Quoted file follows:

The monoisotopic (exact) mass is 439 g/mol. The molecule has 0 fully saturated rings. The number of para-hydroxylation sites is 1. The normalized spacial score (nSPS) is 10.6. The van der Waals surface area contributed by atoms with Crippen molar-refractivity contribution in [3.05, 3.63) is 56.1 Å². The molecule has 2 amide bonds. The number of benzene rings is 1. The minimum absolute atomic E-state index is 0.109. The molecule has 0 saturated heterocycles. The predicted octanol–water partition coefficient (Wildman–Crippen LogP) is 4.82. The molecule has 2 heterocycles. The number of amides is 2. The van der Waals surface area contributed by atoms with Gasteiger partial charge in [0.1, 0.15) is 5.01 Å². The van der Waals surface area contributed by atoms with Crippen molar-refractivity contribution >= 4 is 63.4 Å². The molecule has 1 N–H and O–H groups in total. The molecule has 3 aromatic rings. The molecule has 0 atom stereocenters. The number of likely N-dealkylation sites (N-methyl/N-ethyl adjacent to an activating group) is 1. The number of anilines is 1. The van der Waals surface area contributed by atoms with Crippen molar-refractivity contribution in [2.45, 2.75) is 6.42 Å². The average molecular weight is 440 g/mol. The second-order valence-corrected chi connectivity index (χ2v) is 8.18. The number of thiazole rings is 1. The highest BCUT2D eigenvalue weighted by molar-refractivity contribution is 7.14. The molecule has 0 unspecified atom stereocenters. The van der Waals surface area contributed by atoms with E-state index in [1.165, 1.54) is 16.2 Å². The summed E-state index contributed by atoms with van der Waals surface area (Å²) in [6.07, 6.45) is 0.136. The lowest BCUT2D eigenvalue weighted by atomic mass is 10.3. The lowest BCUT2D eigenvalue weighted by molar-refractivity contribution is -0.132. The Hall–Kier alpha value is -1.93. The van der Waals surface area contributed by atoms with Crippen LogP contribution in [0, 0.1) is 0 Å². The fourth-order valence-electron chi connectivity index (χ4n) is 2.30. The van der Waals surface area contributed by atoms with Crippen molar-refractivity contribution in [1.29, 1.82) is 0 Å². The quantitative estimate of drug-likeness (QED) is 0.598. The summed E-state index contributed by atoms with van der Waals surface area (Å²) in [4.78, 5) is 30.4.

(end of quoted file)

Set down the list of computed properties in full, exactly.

The monoisotopic (exact) mass is 439 g/mol. The molecule has 0 fully saturated rings. The number of para-hydroxylation sites is 1. The normalized spacial score (nSPS) is 10.6. The van der Waals surface area contributed by atoms with Crippen molar-refractivity contribution in [3.05, 3.63) is 56.1 Å². The molecule has 2 amide bonds. The number of benzene rings is 1. The minimum absolute atomic E-state index is 0.109. The molecule has 0 saturated heterocycles. The predicted octanol–water partition coefficient (Wildman–Crippen LogP) is 4.82. The molecule has 2 heterocycles. The number of amides is 2. The van der Waals surface area contributed by atoms with Gasteiger partial charge in [0.1, 0.15) is 5.01 Å². The van der Waals surface area contributed by atoms with Crippen molar-refractivity contribution >= 4 is 63.4 Å². The molecule has 1 N–H and O–H groups in total. The molecule has 3 aromatic rings. The molecule has 0 atom stereocenters. The number of likely N-dealkylation sites (N-methyl/N-ethyl adjacent to an activating group) is 1. The number of anilines is 1. The van der Waals surface area contributed by atoms with Crippen molar-refractivity contribution in [2.45, 2.75) is 6.42 Å². The average molecular weight is 440 g/mol. The second-order valence-corrected chi connectivity index (χ2v) is 8.18. The number of thiazole rings is 1. The highest BCUT2D eigenvalue weighted by molar-refractivity contribution is 7.14. The molecule has 0 unspecified atom stereocenters. The van der Waals surface area contributed by atoms with E-state index in [1.165, 1.54) is 16.2 Å². The summed E-state index contributed by atoms with van der Waals surface area (Å²) in [6.07, 6.45) is 0.136. The lowest BCUT2D eigenvalue weighted by atomic mass is 10.3. The lowest BCUT2D eigenvalue weighted by molar-refractivity contribution is -0.132. The Hall–Kier alpha value is -1.93. The van der Waals surface area contributed by atoms with Crippen LogP contribution in [0, 0.1) is 0 Å². The fourth-order valence-electron chi connectivity index (χ4n) is 2.30. The van der Waals surface area contributed by atoms with Crippen molar-refractivity contribution in [1.29, 1.82) is 0 Å². The quantitative estimate of drug-likeness (QED) is 0.598. The summed E-state index contributed by atoms with van der Waals surface area (Å²) in [4.78, 5) is 30.4.